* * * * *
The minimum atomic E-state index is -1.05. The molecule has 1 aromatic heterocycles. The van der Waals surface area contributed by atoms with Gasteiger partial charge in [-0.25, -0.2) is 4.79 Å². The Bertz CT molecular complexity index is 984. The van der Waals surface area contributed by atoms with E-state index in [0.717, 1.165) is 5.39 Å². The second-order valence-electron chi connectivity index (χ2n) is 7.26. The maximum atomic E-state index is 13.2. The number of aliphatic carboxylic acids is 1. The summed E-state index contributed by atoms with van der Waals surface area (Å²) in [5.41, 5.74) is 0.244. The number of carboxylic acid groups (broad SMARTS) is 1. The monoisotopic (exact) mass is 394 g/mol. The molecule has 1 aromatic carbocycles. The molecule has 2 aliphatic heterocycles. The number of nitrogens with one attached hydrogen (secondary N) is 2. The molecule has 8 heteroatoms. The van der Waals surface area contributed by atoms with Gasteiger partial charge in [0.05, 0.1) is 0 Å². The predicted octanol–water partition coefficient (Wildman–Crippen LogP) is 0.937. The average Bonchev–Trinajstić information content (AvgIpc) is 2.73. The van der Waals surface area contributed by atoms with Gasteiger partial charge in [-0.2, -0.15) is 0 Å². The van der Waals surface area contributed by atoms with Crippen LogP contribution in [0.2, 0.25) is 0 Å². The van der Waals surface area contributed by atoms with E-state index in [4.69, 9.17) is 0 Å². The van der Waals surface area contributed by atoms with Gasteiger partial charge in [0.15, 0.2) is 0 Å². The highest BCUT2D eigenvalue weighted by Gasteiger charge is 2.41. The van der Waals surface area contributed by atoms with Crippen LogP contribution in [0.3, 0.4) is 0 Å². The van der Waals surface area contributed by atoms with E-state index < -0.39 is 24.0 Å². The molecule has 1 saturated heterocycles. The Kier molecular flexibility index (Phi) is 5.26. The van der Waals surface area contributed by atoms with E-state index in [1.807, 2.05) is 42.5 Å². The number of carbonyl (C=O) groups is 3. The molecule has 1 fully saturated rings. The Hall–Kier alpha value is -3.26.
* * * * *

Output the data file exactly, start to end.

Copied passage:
The minimum atomic E-state index is -1.05. The molecule has 1 aromatic heterocycles. The van der Waals surface area contributed by atoms with Gasteiger partial charge in [-0.25, -0.2) is 4.79 Å². The Bertz CT molecular complexity index is 984. The van der Waals surface area contributed by atoms with E-state index in [0.717, 1.165) is 5.39 Å². The second-order valence-electron chi connectivity index (χ2n) is 7.26. The maximum atomic E-state index is 13.2. The number of aliphatic carboxylic acids is 1. The summed E-state index contributed by atoms with van der Waals surface area (Å²) in [5.41, 5.74) is 0.244. The number of carboxylic acid groups (broad SMARTS) is 1. The monoisotopic (exact) mass is 394 g/mol. The molecule has 1 aromatic carbocycles. The molecule has 2 aliphatic heterocycles. The number of nitrogens with one attached hydrogen (secondary N) is 2. The molecule has 8 heteroatoms. The van der Waals surface area contributed by atoms with Gasteiger partial charge in [0.05, 0.1) is 0 Å². The predicted octanol–water partition coefficient (Wildman–Crippen LogP) is 0.937. The average Bonchev–Trinajstić information content (AvgIpc) is 2.73. The van der Waals surface area contributed by atoms with Gasteiger partial charge in [-0.2, -0.15) is 0 Å². The van der Waals surface area contributed by atoms with Crippen LogP contribution in [0.2, 0.25) is 0 Å². The van der Waals surface area contributed by atoms with E-state index in [4.69, 9.17) is 0 Å². The van der Waals surface area contributed by atoms with Gasteiger partial charge in [0.15, 0.2) is 0 Å². The highest BCUT2D eigenvalue weighted by Gasteiger charge is 2.41. The van der Waals surface area contributed by atoms with Crippen LogP contribution in [0.3, 0.4) is 0 Å². The van der Waals surface area contributed by atoms with E-state index < -0.39 is 24.0 Å². The molecule has 1 saturated heterocycles. The Kier molecular flexibility index (Phi) is 5.26. The van der Waals surface area contributed by atoms with E-state index in [1.807, 2.05) is 42.5 Å². The number of carbonyl (C=O) groups is 3. The molecule has 1 fully saturated rings. The Hall–Kier alpha value is -3.26.